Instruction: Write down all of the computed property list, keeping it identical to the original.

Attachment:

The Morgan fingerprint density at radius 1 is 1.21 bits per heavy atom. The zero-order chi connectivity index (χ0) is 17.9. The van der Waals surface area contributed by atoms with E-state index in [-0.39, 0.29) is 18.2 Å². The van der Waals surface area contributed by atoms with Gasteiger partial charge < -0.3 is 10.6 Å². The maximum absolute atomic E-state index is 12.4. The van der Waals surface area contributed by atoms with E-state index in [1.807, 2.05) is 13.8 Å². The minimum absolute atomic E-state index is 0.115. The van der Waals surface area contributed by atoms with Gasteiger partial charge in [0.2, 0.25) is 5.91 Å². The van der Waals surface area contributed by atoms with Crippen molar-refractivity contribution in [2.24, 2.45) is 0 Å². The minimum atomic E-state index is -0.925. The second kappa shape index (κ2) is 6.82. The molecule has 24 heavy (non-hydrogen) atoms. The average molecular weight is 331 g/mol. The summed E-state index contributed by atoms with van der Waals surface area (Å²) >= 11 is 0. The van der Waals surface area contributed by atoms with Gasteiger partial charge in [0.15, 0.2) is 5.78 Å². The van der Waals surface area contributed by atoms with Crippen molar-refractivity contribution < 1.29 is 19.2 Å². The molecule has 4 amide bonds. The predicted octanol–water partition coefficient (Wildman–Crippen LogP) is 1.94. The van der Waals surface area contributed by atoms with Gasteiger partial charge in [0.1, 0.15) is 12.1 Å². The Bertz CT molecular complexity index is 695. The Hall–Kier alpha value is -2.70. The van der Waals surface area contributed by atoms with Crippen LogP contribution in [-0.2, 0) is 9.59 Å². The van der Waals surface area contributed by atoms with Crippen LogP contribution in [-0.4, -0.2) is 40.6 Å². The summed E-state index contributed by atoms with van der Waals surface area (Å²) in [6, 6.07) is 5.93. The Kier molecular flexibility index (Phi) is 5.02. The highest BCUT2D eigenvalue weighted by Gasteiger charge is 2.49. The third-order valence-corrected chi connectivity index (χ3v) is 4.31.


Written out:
The Morgan fingerprint density at radius 1 is 1.21 bits per heavy atom. The zero-order chi connectivity index (χ0) is 17.9. The van der Waals surface area contributed by atoms with E-state index in [-0.39, 0.29) is 18.2 Å². The van der Waals surface area contributed by atoms with Gasteiger partial charge < -0.3 is 10.6 Å². The maximum absolute atomic E-state index is 12.4. The van der Waals surface area contributed by atoms with E-state index in [1.807, 2.05) is 13.8 Å². The minimum absolute atomic E-state index is 0.115. The van der Waals surface area contributed by atoms with Gasteiger partial charge in [0.2, 0.25) is 5.91 Å². The van der Waals surface area contributed by atoms with Crippen molar-refractivity contribution in [2.24, 2.45) is 0 Å². The minimum atomic E-state index is -0.925. The second kappa shape index (κ2) is 6.82. The molecule has 24 heavy (non-hydrogen) atoms. The average molecular weight is 331 g/mol. The summed E-state index contributed by atoms with van der Waals surface area (Å²) >= 11 is 0. The van der Waals surface area contributed by atoms with Gasteiger partial charge in [0.15, 0.2) is 5.78 Å². The van der Waals surface area contributed by atoms with Crippen molar-refractivity contribution < 1.29 is 19.2 Å². The molecule has 4 amide bonds. The predicted octanol–water partition coefficient (Wildman–Crippen LogP) is 1.94. The van der Waals surface area contributed by atoms with Gasteiger partial charge in [0.1, 0.15) is 12.1 Å². The Bertz CT molecular complexity index is 695. The Hall–Kier alpha value is -2.70. The van der Waals surface area contributed by atoms with Crippen LogP contribution in [-0.2, 0) is 9.59 Å². The van der Waals surface area contributed by atoms with Crippen LogP contribution in [-0.4, -0.2) is 40.6 Å². The summed E-state index contributed by atoms with van der Waals surface area (Å²) in [6, 6.07) is 5.93. The Kier molecular flexibility index (Phi) is 5.02. The highest BCUT2D eigenvalue weighted by Gasteiger charge is 2.49. The third-order valence-corrected chi connectivity index (χ3v) is 4.31.